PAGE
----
French disconnection for Rue du Mail

PUBLISHED : Monday, 09 September, 2013, 12:00am
UPDATED : Monday, 09 September, 2013, 12:59pm

As I prepare for an interview this week with Christian Dior chief executive Sydney Toledano, there is another pressing matter on my mind. Jimmy Chan, owner and founder of French fashion label Rue du Mail, has announced he's taking the company into a one-year sabbatical. However, it is not the end of the brand.

Creatively helmed by designer Martine Sitbon, the young label has won fans and critical acclaim for its quirky and complex designs, but has struggled with mainstream commercial success since the financial crisis of 2008.

Chan is sad about the move, which means it won't make an appearance at Paris Fashion Week later this month.

"It was a tough decision but Martine and I agree it's the bravest and smartest thing to do. Every season since inception until 2008 was profitable," says Chan. "By our third season, we were making decent profits."

But since the financial crisis the company has consistently been in the red. "From then on, we were trying to fix something that was fundamentally broken … since the crisis we've seen many labels go bankrupt, and we wanted to take that out of the equation for our brand."

"Something drastic" was required so the company would not incur more debt.

"This is to buy ourselves a second chance," Chan says.

By carefully cutting costs since 2009, he has erased 75 per cent of the company's debt. Being close to debt free, is a good feeling, he says. And now the company is open to new ideas, new business plans and even new partnerships and investments.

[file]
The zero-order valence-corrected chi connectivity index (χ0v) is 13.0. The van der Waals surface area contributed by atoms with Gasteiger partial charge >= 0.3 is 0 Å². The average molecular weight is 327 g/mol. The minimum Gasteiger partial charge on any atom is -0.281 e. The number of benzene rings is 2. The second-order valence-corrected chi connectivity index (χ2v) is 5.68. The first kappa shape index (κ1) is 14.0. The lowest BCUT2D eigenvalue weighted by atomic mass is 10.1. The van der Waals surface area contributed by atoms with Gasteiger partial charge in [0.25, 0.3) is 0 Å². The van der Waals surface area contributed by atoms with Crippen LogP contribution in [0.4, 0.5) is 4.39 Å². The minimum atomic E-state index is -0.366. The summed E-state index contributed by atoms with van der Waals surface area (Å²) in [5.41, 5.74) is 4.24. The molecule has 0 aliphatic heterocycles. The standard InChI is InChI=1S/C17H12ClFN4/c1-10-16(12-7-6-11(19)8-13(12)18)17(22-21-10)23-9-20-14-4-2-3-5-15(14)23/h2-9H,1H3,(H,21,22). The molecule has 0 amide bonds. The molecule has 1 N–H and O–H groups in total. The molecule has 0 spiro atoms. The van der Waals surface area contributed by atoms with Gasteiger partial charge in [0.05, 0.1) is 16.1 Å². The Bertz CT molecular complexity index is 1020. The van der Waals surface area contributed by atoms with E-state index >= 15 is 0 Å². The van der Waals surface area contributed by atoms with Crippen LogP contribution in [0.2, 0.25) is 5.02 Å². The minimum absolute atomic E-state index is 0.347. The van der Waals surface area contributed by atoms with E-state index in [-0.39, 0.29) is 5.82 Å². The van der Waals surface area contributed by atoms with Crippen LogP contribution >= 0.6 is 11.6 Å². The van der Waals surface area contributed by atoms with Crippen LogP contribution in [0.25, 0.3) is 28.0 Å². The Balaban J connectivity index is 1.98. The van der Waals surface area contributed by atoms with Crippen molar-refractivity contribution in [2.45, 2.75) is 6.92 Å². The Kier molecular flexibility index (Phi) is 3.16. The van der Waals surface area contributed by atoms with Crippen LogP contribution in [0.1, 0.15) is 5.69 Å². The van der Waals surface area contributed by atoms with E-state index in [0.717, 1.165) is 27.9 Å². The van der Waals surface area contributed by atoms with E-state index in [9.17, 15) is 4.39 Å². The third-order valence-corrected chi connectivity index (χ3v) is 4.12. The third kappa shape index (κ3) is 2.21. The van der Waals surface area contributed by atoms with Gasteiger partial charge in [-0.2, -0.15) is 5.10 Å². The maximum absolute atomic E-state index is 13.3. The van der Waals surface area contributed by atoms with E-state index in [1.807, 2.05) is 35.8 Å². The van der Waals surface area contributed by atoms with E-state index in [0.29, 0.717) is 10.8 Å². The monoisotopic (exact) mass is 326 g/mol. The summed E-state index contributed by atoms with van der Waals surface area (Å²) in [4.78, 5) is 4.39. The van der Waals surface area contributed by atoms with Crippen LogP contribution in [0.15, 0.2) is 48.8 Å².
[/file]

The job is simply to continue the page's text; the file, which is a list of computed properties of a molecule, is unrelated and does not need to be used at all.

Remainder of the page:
As a big fan of the label, I'm sad about it going into dormancy but, hopefully, the future has bigger things in store.

Sitbon's delicate balance of sex appeal with the unexpected is a rare gem in fashion.

I remember a dinner after the label's show in Paris last season. Sitbon, her famous image-maker husband Marc Ascoli, Chan and their entire team were there. The post-show buzz was positive and the company seemed to operate much like a family. Even interviewing Sitbon in this setting, her creative integrity came through.

The sabbatical will give the team "breathing space" to fix the business strategy, but Chan is adamant they won't be looking for a new designer. Sitbon has been his partner from the beginning, and will continue to be. His respect for her creative ideals is partly what makes the partnership so close.

"The creative part and Martine's vision are the only thing that don't need to be changed," says Chan.

"All the decisions are made alongside her and the thing we never want to do is to dumb down the creative just to make it more commercial."